|January 13, 2011||Posted by Anthony under apologetics, atheism, Blog, evolution, General, morality, philosophy, science, scientism, theism|
In the nearly 20 years or so of debating with various kinds of non-Christians, I have often encountered a way of thinking that I think is self-evidently flawed, but oddly common nonetheless. What I mean is this: as soon as you press the point, they drop the principle, recognizing it can’t be maintained as tightly as was presented. A moment later, or in another conversation, the principle is re-presented.
The principle is this: that a proposition is true if it explains something. Or, a belief is to be preferred if it explains something. Or, the better belief is the one that explains the most.
At first blush, this principle seems pretty solid. After all, don’t we give weight to an idea, hypothesis, or theory if it provides an explanation for something else? If I come across the body of a clearly murdered person and the evidence points to another person who is known to have hated the victim, wouldn’t we say, “Well, that explains that. He hated him.” ? Well, yes. It does explain it, but it still doesn’t follow that he actually murdered anyone. The time honored tradition for hanging a murder verdict on someone does include motive- but also means and opportunity. Merely having a hypothesis that ‘explains’ the facts does not prove the hypothesis. One must corroborate it. If it cannot be corroborated, it doesn’t follow it isn’t true. We just have to be careful how we weight it. We certainly would not (or ought not) sentence a man to death for it.
|January 11, 2011||Posted by Anthony under apologetics, atheism, Blog, Creationism, evolution, General, Malthusians, morality, philosophy, pro-life|
As I argued above, all the religions and most of the world’s people deal honestly and seriously with the problem of death, but I should like to point out something truly unique about Christianity: it believes that at a specific place at a particular time in our history, God himself- knowing perfectly well what an offense death was- dealt death itself a death blow. He came to earth in a real place at a real time and interacted with real people that we can know from real history and really died and really rose from the dead and really promised to share that victory with anyone who will really accept the medicine he really offers.
In my view, since death is the common denominator for all of us and the one thing that stands in our way of ultimate and meaningful happiness, it is a proper subject of intensive human scrutiny. If there were hope, real hope, that there is an ultimate answer to death, then it is worth doing everything in your power to find out, and if one finds that hope to be more than plausible, but actual, seize upon it.
|January 7, 2011||Posted by Anthony under abortion, apologetics, atheism, Bible Reliability, Blog, Christianity and Culture, Creationism, eugenics, evolution, family, General, Global Warming, Holocaust, homosexuality, human rights, Jesus, Malthusians, morality, politics, pro-life, scientism, Secular Humanism, speaking engagements, theology|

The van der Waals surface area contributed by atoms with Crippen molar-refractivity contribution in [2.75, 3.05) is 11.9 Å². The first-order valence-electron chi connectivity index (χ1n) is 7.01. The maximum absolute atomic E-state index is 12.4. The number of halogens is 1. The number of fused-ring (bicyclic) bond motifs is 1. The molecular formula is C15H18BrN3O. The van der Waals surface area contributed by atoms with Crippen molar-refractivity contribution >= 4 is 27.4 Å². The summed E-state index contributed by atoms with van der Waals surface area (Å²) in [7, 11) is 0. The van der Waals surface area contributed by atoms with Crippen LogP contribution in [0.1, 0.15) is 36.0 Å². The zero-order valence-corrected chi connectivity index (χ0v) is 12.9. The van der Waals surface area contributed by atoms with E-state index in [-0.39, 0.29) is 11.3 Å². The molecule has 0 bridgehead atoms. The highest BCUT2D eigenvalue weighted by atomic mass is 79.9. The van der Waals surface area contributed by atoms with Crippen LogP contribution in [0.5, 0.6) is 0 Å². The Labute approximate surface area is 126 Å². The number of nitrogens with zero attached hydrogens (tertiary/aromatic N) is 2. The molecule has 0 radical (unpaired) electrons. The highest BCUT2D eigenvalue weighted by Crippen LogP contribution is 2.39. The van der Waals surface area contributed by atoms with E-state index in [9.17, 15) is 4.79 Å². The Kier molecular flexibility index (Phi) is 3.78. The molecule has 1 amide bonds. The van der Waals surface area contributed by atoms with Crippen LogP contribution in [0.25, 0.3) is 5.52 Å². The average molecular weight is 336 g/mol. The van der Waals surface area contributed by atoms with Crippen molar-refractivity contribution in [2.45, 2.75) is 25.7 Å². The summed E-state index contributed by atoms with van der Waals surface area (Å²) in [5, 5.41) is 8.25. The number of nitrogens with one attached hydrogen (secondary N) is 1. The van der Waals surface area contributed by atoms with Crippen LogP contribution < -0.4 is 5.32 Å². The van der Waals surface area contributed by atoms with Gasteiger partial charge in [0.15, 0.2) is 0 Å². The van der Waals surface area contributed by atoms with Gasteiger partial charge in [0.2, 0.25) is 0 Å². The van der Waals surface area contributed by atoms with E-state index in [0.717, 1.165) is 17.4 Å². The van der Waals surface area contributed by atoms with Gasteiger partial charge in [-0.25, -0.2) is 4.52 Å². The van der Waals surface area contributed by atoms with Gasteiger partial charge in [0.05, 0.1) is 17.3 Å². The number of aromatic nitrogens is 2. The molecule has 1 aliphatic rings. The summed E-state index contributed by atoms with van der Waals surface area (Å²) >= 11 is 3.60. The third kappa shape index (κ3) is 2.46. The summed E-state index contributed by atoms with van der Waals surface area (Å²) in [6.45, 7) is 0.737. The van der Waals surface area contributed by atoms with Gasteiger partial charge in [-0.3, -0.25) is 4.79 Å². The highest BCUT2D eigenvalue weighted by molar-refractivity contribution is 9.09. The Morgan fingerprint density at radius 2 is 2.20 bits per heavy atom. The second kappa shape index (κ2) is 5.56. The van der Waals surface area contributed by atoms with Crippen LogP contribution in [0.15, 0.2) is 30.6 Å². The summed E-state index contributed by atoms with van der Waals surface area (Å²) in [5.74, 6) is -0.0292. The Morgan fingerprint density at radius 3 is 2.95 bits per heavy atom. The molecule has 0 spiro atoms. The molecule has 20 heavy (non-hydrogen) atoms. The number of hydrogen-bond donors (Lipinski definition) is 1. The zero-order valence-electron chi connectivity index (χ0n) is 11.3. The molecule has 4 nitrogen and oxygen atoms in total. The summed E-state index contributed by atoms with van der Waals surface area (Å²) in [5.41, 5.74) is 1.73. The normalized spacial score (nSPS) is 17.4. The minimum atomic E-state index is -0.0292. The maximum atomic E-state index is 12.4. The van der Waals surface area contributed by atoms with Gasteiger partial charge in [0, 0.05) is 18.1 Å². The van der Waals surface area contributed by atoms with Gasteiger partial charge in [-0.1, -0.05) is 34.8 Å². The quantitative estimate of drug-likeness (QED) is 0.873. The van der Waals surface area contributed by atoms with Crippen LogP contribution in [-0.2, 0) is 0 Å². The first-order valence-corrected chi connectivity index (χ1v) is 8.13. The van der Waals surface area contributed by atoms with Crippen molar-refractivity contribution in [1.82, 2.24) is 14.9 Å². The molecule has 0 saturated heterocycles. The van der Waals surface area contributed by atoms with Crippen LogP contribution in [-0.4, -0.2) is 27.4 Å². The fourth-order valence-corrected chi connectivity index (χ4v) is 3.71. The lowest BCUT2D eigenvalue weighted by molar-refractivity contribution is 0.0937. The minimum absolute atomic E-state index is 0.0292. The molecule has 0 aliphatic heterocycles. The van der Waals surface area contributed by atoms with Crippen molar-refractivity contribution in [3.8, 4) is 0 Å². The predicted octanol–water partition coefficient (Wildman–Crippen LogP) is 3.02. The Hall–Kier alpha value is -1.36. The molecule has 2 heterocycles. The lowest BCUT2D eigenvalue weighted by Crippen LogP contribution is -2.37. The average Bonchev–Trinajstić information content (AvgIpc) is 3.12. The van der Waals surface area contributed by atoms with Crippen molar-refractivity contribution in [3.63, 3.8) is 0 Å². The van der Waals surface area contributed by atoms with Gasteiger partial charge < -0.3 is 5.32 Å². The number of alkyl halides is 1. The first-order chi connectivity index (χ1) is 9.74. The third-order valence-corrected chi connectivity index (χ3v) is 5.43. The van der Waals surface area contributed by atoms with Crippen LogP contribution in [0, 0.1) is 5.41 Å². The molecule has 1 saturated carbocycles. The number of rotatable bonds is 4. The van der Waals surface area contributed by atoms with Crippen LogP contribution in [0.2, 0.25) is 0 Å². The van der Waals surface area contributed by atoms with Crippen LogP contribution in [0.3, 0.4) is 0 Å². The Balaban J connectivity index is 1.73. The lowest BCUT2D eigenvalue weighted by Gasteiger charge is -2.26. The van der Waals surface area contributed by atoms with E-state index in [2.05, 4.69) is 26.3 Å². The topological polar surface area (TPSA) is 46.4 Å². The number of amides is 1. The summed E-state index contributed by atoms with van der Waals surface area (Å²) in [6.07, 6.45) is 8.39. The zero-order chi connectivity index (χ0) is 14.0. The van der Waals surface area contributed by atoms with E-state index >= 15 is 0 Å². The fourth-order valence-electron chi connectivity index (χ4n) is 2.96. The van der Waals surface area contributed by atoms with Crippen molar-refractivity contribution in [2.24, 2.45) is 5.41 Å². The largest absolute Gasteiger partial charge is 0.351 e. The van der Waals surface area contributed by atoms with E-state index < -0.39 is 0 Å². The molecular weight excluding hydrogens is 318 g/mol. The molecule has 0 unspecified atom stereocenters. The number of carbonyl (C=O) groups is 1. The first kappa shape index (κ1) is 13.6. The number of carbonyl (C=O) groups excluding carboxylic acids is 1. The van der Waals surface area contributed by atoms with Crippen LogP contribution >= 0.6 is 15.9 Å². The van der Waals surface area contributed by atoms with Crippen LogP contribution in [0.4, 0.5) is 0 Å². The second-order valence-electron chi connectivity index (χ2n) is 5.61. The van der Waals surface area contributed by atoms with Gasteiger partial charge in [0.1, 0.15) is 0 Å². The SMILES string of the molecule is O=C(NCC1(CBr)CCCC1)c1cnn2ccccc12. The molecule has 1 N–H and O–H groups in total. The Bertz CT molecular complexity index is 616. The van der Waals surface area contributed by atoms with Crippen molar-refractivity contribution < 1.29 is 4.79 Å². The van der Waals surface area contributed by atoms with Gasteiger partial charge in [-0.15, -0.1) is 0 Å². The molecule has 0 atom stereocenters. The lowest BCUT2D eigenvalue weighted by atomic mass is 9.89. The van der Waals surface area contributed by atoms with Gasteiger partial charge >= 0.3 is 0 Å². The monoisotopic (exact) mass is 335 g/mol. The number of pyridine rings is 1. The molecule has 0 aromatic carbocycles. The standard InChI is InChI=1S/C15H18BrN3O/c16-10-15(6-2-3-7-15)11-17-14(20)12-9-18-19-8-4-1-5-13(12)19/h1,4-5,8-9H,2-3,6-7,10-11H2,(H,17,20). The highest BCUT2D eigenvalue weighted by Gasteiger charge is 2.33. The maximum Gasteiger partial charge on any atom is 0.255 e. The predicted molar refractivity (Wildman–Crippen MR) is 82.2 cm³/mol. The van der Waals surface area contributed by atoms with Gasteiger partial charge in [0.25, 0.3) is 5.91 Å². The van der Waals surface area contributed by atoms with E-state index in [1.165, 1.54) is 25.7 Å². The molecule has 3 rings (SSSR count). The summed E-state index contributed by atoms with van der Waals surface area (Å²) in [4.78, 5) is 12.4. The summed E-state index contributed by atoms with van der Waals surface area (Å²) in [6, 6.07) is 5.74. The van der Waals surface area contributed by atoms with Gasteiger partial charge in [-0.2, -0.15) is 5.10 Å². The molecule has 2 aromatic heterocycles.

Apologetics ministries tend to focus on issues such as God’s existence or the fact of the resurrection or the Bible’s reliability. These are all very important. Indeed, they bear directly on the issues at hand- for if there is no God, it obviously follows that we cannot be made by him in his image. Further, Jesus suffering, death, and resurrection on behalf of a fallen human race is an emphatic testament to how much God himself values each human life. Dispense with these, and there are ripples down the line.
There, however, is where I wish to make the point: there are ripples down the line.
Somewhere I read once that in the 1700s they went after God. In the 1800s, they went after Jesus. In the 1900s, they went after Man. The sequence is logical, rational, and predictable. One would like to think that they can dispense with God without there being practical effect, but the 1900s have shown otherwise.
|December 12, 2010||Posted by Anthony under abortion, apologetics, atheism, Blog, eugenics, evolution, General, Global Warming, human rights, Malthusians, morality, original sin, philosophy, pro-life, scientism, Secular Humanism|
Pro-life speaker Anthony Horvath recounts the history of the ‘Culture of Death’ from Thomas Malthus to Charles Darwin to Margaret Sanger to Peter Singer, with an array of personalities in between. Horvath shows why population control proposals permeate the ‘Progressive’ movement for the last 200 years and why, and how, it must be countered today. This presentation was delivered Nov. 20th, 2010, at Concordia University in Seward Nebraska for a Nebraska Lutherans for Life organization.
You are not as smart as you think you are- your brain is smarter than all the computers of the world
|November 29, 2010||Posted by Anthony under apologetics, Blog, Creationism, evolution, General, intelligent design, science, scientism, Secular Humanism|
Note: this post cannot be construed as offensive in anyway as it is the product of random chance and natural selection. It just popped here on this blog as a whim of the universe. The blog, of course itself being a whim of the universe. So, if you are angry at this analysis, you should wonder why. You may as well be angry with a pile of rocks for being in the configuration that they are in.
It’s true that I have picked on Tipoo, a complete stranger, based on scant background on him and his positions. But on the evolutionary viewpoint there is no real standard of morality, so it cannot be said that this was really wrong.
At any rate, the truth is that I have seen a thousand ‘Tipoos’ of which he was merely representative and when I read it this time I was just in the right mood to take issue with the ‘new atheist’ manner he seems to be exuding.